Randolph-Macon College in Ashland, Va., also hand-matches all its freshmen -- this year, 360 -- based on a survey of their typical living habits. Among the questions is a delicately phrased one about alcohol use, with the disclaimer that consumption remains illegal for anyone younger than 21.
"The people we match together tend to stay together," said Melissa Leecy, the school's director of residence life and housing. "The ones who bring a friend from high school or who meet up at orientation, those are the ones that don't work."
The college even allows students to volunteer specific qualities they want in a match -- such as the one who demanded a roommate who enjoys the Dave Matthews Band -- though Leecy won't promise to oblige.
Yet other colleges have abandoned the effort to match personalities, leaving the assignments largely up to chance. A Myers-Briggs fad caught on in the late 1980s, Boone said, only to peter out after many housing officials decided the laborious process did nothing to reduce the number of roommate complaints.
Part of the problem was that it was impossible to rely on the personal information disclosed in the surveys, said Jerry Dieringer, director of housing and residence life at Towson University in Maryland.
"It's a high school graduating senior who is filling that out," he said. "They're used to getting up in the morning at a certain time and studying in a certain way, and then they come here and behave very differently because they are freed from restrictions."
Today, Towson asks future dorm residents only whether they smoke. (Though smoking is not allowed in residence halls, the lingering scent can irritate nonsmoking roommates.)
"Random room assignments and detailed matchups work out about the same," Dieringer said. "We have an 85 to 88 percent rate of satisfaction."
Officials at Howard University allow students to request a particular roommate but strongly encourage them to go with a random assignment. "They are then able to meet someone that they might not have normally had the opportunity to meet, who will then share their friends, so on and so forth," said Vice Provost Franklin D. Chambers.
Georgetown developed its own online matching system, but a similar software program by an Atlanta-based company, WebRoomz, has been adopted by numerous other schools -- including Bowie State University, the University of North Carolina at Greensboro and Emory University.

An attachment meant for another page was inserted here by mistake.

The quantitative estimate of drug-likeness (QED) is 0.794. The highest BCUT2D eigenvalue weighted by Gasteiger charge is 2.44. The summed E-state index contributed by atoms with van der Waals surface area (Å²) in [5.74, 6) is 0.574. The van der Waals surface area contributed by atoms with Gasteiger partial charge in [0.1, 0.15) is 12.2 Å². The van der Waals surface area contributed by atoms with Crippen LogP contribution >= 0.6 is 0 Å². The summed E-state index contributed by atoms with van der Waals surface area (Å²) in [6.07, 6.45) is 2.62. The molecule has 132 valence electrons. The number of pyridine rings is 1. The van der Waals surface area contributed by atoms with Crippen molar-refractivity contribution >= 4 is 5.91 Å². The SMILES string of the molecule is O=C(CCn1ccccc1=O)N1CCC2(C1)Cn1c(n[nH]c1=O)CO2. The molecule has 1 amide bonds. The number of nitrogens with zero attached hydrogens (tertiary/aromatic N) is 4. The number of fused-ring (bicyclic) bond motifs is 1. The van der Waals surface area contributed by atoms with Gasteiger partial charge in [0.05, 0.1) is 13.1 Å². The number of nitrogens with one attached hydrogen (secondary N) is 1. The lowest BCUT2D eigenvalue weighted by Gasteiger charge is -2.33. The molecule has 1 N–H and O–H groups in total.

WebRoomz Vice President Kevin Sessions defended the personality matching approach. "They're finding somebody that they're going to be similar with and share activities with, but they're still going to get the diversity of the others that live on their hall," he said.
Students who have been matched give mixed reviews. Jared Flesher's freshman-year roommate, handpicked for him by the University of Richmond housing office, was just enough like him -- not too messy, not too neat. Though they parted ways after a year, they are living together again in their senior year.
"Maybe the school knows something we don't," said Flesher, 21, of Flemington, N.J.
But Nicole Anderson, an Emory sophomore from Fort Worth, was disappointed with her online match. They had so much in common -- maybe too much.
"We had picked out matching comforters and everything coordinated, and for the first week we were best friends," said Anderson, 18. But although they never really quarreled, they soon drifted apart. "You come to college to meet new and interesting people who are different from you," she said.
As they moved into Georgetown's Harbin Hall before classes begin this week, Gibbons and Waldman had a good feeling about the coming year. They both like to run and go to bed early, and they both disapprove of overnight guests. And from there -- well, they say, it's up to them.
"If you choose your roommate and it doesn't work out," Gibbons said, "you only have yourself to blame."